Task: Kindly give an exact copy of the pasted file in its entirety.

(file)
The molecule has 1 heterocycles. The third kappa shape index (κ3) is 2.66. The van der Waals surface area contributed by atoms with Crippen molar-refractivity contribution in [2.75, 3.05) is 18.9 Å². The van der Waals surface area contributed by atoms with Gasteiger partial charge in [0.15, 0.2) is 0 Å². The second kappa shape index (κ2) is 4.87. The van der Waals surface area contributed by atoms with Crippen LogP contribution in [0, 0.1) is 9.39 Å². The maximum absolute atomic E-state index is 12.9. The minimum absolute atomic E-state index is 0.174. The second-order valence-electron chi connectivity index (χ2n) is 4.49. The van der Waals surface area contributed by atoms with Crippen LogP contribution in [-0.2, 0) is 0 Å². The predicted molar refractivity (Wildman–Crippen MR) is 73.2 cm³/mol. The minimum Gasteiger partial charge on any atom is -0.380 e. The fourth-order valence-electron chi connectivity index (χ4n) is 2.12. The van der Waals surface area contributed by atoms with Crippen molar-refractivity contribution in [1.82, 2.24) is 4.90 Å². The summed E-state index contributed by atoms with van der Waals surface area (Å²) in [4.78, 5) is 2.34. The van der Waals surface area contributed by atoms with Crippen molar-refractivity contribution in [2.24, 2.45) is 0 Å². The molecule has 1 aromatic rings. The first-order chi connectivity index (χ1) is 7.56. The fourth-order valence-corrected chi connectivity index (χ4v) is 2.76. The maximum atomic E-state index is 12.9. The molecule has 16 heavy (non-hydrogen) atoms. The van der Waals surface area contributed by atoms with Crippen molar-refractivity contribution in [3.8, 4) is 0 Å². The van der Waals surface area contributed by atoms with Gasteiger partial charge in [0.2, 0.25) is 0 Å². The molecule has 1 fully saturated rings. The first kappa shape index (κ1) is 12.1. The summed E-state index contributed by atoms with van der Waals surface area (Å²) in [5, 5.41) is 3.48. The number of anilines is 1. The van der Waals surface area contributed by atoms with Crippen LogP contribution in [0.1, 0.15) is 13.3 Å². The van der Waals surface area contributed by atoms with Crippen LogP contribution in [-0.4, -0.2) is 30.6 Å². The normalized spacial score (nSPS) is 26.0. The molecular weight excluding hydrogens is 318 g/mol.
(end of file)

The molecule has 1 heterocycles. The third kappa shape index (κ3) is 2.66. The van der Waals surface area contributed by atoms with Crippen molar-refractivity contribution in [2.75, 3.05) is 18.9 Å². The van der Waals surface area contributed by atoms with Gasteiger partial charge in [0.15, 0.2) is 0 Å². The second kappa shape index (κ2) is 4.87. The van der Waals surface area contributed by atoms with Crippen LogP contribution in [0, 0.1) is 9.39 Å². The maximum absolute atomic E-state index is 12.9. The minimum absolute atomic E-state index is 0.174. The second-order valence-electron chi connectivity index (χ2n) is 4.49. The van der Waals surface area contributed by atoms with Crippen LogP contribution in [-0.2, 0) is 0 Å². The predicted molar refractivity (Wildman–Crippen MR) is 73.2 cm³/mol. The minimum Gasteiger partial charge on any atom is -0.380 e. The fourth-order valence-electron chi connectivity index (χ4n) is 2.12. The van der Waals surface area contributed by atoms with Crippen molar-refractivity contribution in [1.82, 2.24) is 4.90 Å². The summed E-state index contributed by atoms with van der Waals surface area (Å²) in [4.78, 5) is 2.34. The van der Waals surface area contributed by atoms with Crippen molar-refractivity contribution in [2.24, 2.45) is 0 Å². The molecule has 1 aromatic rings. The first-order chi connectivity index (χ1) is 7.56. The fourth-order valence-corrected chi connectivity index (χ4v) is 2.76. The maximum atomic E-state index is 12.9. The molecule has 16 heavy (non-hydrogen) atoms. The van der Waals surface area contributed by atoms with Crippen molar-refractivity contribution in [3.8, 4) is 0 Å². The van der Waals surface area contributed by atoms with Gasteiger partial charge in [0.2, 0.25) is 0 Å². The molecule has 1 fully saturated rings. The first kappa shape index (κ1) is 12.1. The summed E-state index contributed by atoms with van der Waals surface area (Å²) in [5, 5.41) is 3.48. The number of anilines is 1. The van der Waals surface area contributed by atoms with Crippen LogP contribution in [0.1, 0.15) is 13.3 Å². The van der Waals surface area contributed by atoms with Crippen LogP contribution in [-0.4, -0.2) is 30.6 Å². The normalized spacial score (nSPS) is 26.0. The molecular weight excluding hydrogens is 318 g/mol.